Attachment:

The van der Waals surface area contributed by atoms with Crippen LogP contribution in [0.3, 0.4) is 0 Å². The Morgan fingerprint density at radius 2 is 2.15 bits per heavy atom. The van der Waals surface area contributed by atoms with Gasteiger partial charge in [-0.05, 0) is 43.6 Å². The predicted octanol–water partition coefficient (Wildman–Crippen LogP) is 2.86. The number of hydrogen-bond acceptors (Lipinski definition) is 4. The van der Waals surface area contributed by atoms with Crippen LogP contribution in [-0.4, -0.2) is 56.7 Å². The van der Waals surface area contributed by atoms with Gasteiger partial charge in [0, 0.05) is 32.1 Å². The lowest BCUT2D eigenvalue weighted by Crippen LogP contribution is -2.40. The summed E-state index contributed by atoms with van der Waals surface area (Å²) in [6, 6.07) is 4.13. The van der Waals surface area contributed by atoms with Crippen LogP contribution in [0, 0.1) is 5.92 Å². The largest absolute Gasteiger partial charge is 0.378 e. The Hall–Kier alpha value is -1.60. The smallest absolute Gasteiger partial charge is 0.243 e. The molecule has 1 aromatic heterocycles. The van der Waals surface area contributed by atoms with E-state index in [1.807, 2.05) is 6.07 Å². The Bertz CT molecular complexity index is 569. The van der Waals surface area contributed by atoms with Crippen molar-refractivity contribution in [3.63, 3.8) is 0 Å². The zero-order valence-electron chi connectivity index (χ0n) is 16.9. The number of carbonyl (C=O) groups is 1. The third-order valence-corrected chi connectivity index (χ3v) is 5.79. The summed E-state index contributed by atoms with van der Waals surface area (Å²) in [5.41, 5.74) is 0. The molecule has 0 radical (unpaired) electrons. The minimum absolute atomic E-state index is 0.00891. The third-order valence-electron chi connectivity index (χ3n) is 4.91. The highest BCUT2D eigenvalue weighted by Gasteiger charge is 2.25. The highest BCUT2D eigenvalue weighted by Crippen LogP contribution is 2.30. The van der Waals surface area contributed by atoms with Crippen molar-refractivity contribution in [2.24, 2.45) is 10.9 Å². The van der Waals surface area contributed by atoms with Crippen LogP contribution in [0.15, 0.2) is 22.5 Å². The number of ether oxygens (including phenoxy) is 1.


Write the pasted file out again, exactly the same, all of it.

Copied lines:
The van der Waals surface area contributed by atoms with Crippen LogP contribution in [0.3, 0.4) is 0 Å². The Morgan fingerprint density at radius 2 is 2.15 bits per heavy atom. The van der Waals surface area contributed by atoms with Gasteiger partial charge in [-0.05, 0) is 43.6 Å². The predicted octanol–water partition coefficient (Wildman–Crippen LogP) is 2.86. The number of hydrogen-bond acceptors (Lipinski definition) is 4. The van der Waals surface area contributed by atoms with Crippen LogP contribution in [-0.4, -0.2) is 56.7 Å². The van der Waals surface area contributed by atoms with Gasteiger partial charge in [0, 0.05) is 32.1 Å². The lowest BCUT2D eigenvalue weighted by Crippen LogP contribution is -2.40. The summed E-state index contributed by atoms with van der Waals surface area (Å²) in [6, 6.07) is 4.13. The van der Waals surface area contributed by atoms with Crippen LogP contribution in [0, 0.1) is 5.92 Å². The largest absolute Gasteiger partial charge is 0.378 e. The Hall–Kier alpha value is -1.60. The smallest absolute Gasteiger partial charge is 0.243 e. The molecule has 1 aromatic heterocycles. The van der Waals surface area contributed by atoms with E-state index in [1.807, 2.05) is 6.07 Å². The Bertz CT molecular complexity index is 569. The van der Waals surface area contributed by atoms with Crippen molar-refractivity contribution in [3.63, 3.8) is 0 Å². The zero-order valence-electron chi connectivity index (χ0n) is 16.9. The number of carbonyl (C=O) groups is 1. The third-order valence-corrected chi connectivity index (χ3v) is 5.79. The summed E-state index contributed by atoms with van der Waals surface area (Å²) in [5.41, 5.74) is 0. The molecule has 0 radical (unpaired) electrons. The minimum absolute atomic E-state index is 0.00891. The third-order valence-electron chi connectivity index (χ3n) is 4.91. The highest BCUT2D eigenvalue weighted by Gasteiger charge is 2.25. The highest BCUT2D eigenvalue weighted by Crippen LogP contribution is 2.30. The van der Waals surface area contributed by atoms with Crippen molar-refractivity contribution in [2.24, 2.45) is 10.9 Å². The van der Waals surface area contributed by atoms with Crippen LogP contribution in [0.15, 0.2) is 22.5 Å². The number of ether oxygens (including phenoxy) is 1.